Human impacts on ecological connectivity

Posted on June 19, 2017

Ecological connectivity – the exchange of organisms between habitat patches or subpopulations – has an influence on many key processes, including population dynamics, nutrient flux, disease transmission, species invasions, food-web interactions, genetic isolation and the maintenance of biodiversity. A recent study reviewed ways in which graph theory has been used to investigate how human activities alter ecological connectivity in aquatic systems. Graph theory can help to describe a wide variety of systems, ranging from metapopulations to social interactions. A spatial graph consists of an arrangement of ‘nodes’ (such as habitat patches or subpopulations), connected through ‘links’ (such as dispersal or migration), and provides a compact picture of the system and its dynamics.  A literature search identified 42 relevant studies, published in 2000–2014, in which graph theory was applied to marine or freshwater ecology.  Many of the studies examined the effects of habitat alteration on aquatic (mainly riverine) connectivity – for example, by simulating the removal or re-establishment of habitat nodes in a network to help prioritise sites for conservation or restoration.  Other research investigated how habitat connections are altered by interruptions, such as dams and road crossings, that reduce or remove links between nodes.  Some studies considered how connectivity can be increased by the creation of new habitats in the form of fish farms and hatcheries, and work has  been carried out to explore the ways that activities such as boating and fishing and the release of aquarium species create new network links that allow invasions of alien species.  Climate change has also been the focus of study: rising temperatures are expected to affect nodes and links by altering habitats, river flows, the sizes of populations and the activities of migrating organisms. Graphical approaches have also been used to examine the network-level implications of the loss of particularly well-connected nodes, such as stepping stone habitats and keystone species.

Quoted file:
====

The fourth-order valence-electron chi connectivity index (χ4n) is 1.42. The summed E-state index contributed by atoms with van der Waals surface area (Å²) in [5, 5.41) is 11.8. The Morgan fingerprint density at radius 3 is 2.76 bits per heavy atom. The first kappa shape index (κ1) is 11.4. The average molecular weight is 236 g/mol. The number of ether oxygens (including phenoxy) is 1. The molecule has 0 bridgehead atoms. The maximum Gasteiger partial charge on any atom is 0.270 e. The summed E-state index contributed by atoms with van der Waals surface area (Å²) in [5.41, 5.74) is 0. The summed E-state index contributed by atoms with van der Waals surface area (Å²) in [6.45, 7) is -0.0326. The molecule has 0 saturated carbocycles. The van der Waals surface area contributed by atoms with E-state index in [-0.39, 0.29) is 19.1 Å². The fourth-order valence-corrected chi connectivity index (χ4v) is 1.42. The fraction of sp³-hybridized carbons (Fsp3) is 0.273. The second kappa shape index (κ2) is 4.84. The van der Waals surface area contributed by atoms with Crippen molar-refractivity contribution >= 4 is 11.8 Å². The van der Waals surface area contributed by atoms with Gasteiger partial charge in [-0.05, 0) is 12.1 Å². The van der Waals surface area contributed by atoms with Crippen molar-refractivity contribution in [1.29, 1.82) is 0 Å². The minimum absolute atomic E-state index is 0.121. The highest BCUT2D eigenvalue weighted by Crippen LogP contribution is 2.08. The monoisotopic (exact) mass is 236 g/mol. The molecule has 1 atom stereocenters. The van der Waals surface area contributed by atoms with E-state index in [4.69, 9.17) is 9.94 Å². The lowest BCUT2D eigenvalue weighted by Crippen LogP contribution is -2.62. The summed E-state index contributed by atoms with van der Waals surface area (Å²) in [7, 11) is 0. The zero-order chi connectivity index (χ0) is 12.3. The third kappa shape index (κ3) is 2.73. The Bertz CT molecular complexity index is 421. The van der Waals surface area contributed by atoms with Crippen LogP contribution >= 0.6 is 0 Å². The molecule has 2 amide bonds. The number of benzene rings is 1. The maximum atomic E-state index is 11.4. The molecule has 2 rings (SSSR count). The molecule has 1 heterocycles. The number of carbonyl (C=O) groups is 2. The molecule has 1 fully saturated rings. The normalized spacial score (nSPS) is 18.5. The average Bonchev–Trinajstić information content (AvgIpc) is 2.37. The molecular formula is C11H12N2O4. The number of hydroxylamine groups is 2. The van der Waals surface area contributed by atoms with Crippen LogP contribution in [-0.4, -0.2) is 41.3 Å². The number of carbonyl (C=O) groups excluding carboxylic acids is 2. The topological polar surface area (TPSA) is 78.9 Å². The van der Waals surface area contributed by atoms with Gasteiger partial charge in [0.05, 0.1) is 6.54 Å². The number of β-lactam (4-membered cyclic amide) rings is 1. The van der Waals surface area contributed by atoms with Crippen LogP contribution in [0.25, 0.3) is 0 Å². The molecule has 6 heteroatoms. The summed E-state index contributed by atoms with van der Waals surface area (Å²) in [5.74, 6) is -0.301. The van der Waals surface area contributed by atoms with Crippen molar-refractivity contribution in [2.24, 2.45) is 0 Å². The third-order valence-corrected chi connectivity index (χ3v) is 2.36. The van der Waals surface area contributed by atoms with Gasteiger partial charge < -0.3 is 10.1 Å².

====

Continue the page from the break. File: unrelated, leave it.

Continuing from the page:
Reference: Saunders, M.I. et al.   2016. Human impacts on connectivity in marine and freshwater ecosystems assessed using graph theory: a review. Marine and Freshwater Research 67, 277–290.